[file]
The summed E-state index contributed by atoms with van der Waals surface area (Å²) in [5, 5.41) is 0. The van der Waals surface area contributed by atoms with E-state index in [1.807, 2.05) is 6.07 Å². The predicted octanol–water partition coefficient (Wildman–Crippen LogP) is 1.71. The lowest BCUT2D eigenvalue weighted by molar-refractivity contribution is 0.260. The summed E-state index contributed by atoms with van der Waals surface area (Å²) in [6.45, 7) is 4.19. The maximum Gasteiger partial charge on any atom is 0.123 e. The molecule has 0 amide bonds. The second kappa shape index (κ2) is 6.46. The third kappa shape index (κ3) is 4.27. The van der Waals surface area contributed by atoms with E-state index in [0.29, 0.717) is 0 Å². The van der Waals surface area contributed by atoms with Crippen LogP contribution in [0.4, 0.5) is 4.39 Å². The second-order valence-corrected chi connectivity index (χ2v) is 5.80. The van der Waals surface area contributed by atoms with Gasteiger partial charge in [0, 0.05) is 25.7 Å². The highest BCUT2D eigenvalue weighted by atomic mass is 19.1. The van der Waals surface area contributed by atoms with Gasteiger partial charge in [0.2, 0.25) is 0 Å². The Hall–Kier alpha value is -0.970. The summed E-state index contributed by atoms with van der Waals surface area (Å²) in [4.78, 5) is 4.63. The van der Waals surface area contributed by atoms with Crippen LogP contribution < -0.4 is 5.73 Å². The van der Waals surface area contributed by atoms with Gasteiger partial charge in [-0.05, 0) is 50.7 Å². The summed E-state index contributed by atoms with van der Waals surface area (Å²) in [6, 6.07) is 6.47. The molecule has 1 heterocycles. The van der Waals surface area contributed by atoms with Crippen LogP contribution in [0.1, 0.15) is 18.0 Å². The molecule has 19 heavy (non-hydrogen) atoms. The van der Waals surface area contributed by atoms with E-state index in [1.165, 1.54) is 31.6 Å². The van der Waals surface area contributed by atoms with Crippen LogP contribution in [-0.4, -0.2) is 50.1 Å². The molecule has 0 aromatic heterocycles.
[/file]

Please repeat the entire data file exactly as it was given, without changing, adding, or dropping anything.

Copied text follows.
The summed E-state index contributed by atoms with van der Waals surface area (Å²) in [5, 5.41) is 0. The van der Waals surface area contributed by atoms with E-state index in [1.807, 2.05) is 6.07 Å². The predicted octanol–water partition coefficient (Wildman–Crippen LogP) is 1.71. The lowest BCUT2D eigenvalue weighted by molar-refractivity contribution is 0.260. The summed E-state index contributed by atoms with van der Waals surface area (Å²) in [6.45, 7) is 4.19. The maximum Gasteiger partial charge on any atom is 0.123 e. The molecule has 0 amide bonds. The second kappa shape index (κ2) is 6.46. The third kappa shape index (κ3) is 4.27. The van der Waals surface area contributed by atoms with E-state index in [0.29, 0.717) is 0 Å². The van der Waals surface area contributed by atoms with Crippen LogP contribution in [0.4, 0.5) is 4.39 Å². The second-order valence-corrected chi connectivity index (χ2v) is 5.80. The van der Waals surface area contributed by atoms with Gasteiger partial charge in [0, 0.05) is 25.7 Å². The highest BCUT2D eigenvalue weighted by atomic mass is 19.1. The van der Waals surface area contributed by atoms with Gasteiger partial charge in [0.2, 0.25) is 0 Å². The Hall–Kier alpha value is -0.970. The summed E-state index contributed by atoms with van der Waals surface area (Å²) in [4.78, 5) is 4.63. The van der Waals surface area contributed by atoms with Crippen LogP contribution < -0.4 is 5.73 Å². The van der Waals surface area contributed by atoms with Gasteiger partial charge in [-0.05, 0) is 50.7 Å². The summed E-state index contributed by atoms with van der Waals surface area (Å²) in [6, 6.07) is 6.47. The molecule has 1 heterocycles. The van der Waals surface area contributed by atoms with Crippen LogP contribution in [0.1, 0.15) is 18.0 Å². The molecule has 19 heavy (non-hydrogen) atoms. The van der Waals surface area contributed by atoms with E-state index in [1.165, 1.54) is 31.6 Å². The van der Waals surface area contributed by atoms with Crippen LogP contribution in [-0.4, -0.2) is 50.1 Å². The molecule has 0 aromatic heterocycles.